New Orleans Saints: NFC South title, Drew Brees, the better show on turf?


The New Orleans Saints are once again NFC South champions after a 45-16 shellacking of the division rival Atlanta Falcons last night at the Mercedes-Benz Superdome.

It’s the second time in three years the Saints have become champions, and the third time since Drew Brees and Sean Payton came on board the once struggling franchise in 2006.

New Orleans put together an all-around game — beating the Falcon on special teams, defense, and offense — while scoring five touchdowns (4 passing, 1 rush) and netting 463 yards of offense.

But the real story of the game was the feat accomplished by Saints quarterback Drew Brees, who finally broke Dan Marino’s long standing single season passing record after coming just sixteen yards shy in 2008.

Brees needed only 305 yards entering the game to surpass Marino, a task that was assumed considering he had been averaging 341 yards a game.

After a first half where he threw for 230 yards the record was all but his, but things slowed for him and the Saints offense in the second half —  and it seemed that maybe the record would stand one more week.

Then after a second failed fourth down conversion by the Falcons late in the fourth quarter the Saints took over the ball on their own 33 yard line. The irony of course is that Brees, at that point, needed only 30 yards to tie Marino.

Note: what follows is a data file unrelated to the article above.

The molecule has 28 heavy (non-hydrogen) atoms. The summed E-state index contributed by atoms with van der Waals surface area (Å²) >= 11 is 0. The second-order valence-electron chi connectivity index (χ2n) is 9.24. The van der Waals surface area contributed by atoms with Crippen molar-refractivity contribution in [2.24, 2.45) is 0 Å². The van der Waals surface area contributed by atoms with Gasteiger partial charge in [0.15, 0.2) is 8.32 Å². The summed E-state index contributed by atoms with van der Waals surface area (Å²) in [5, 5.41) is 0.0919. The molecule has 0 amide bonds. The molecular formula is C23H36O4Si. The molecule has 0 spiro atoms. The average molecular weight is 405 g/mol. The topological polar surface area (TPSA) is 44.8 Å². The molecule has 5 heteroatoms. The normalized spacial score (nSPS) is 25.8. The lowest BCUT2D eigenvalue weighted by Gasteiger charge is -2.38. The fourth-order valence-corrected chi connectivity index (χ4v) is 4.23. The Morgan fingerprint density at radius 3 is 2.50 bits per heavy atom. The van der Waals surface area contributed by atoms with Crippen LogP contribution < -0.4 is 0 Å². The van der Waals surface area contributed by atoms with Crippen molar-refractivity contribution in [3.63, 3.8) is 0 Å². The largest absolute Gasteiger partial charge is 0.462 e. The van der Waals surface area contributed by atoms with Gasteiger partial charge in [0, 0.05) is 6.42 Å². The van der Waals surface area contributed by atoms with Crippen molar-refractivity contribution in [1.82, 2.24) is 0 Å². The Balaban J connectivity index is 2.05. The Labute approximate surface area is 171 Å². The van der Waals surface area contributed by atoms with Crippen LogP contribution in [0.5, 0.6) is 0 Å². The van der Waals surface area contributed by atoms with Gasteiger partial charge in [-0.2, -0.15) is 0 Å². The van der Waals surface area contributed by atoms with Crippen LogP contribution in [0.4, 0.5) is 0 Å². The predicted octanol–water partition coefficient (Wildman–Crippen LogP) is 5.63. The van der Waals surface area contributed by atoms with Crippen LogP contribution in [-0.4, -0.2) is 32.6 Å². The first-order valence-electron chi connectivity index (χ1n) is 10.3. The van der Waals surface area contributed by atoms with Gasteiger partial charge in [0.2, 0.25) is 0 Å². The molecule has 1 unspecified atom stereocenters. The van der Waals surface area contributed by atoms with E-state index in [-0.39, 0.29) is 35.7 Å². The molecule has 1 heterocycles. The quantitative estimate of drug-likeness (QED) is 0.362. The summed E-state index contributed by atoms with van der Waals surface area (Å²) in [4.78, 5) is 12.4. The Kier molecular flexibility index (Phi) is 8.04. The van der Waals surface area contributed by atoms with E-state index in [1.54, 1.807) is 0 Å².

He then threw for 32 of the drives 33 yards ending with a nine yard touchdown pass to running back Darren Sproles. Just like that Brees now held the new passing record with 5,087 yards, and he still has one game left to play.

While it seems likely that he will be joined by Patriots quarterback Tom Brady in reaching Marino, as Brady needs only 187 yards to match, Brees will always be the first, and will likely hold the “new” record when his yardage from week 17 is included in his season total.

Brees has now thrown for more yards than any quarterback in the league, has completed a higher percentage of his passes than any quarterback in the league, and has set more records (300 yard games, 20 or more completions in multiple games, at least one touchdown pass per game) than any quarterback in the league.

The Packers Aaron Rodgers has had a phenomenal season, but Brees couldn’t do anymore to earn the NFL’s MVP award.

Lost in all the hype of Brees catching Marino is the fact that the entire Saints offense is on pace to supercede the marks set by the 2000 Rams — aka “The Greatest Show on Turf” — which is still considered by many as the greatest offense of all time.

Lead by quarterback Kurt Warner and running back Marshall Faulk the Rams scored 540 points (33.8 points per game), averaged 23.8 first downs a game, and set a record for total yards in a season that still stands today with 7,075 yards (442 yards per game).

New Orleans is on pace to break all these numbers. Through fifteen games they have scored 502 points (33.5 points per game), 25.8 first downs a game, and have 6,856.5 total yards. Quick math tells us that the Saints need only 218.5 yards or more this Sunday against the Panthers to become the “greatest” offense.

However many disagree that total yards should be the defining statistic of a great offense. Some would say it should be points scored, or how efficient they are throughout the season.

Take for instance the 2007 New England Patriots who scored 589 total points but did not total more yards than the Rams.

Anyway you look at it the Saints have a chance to re-write the history books and surpass one of the most storied NFL offenses of all time, and that has to count for something.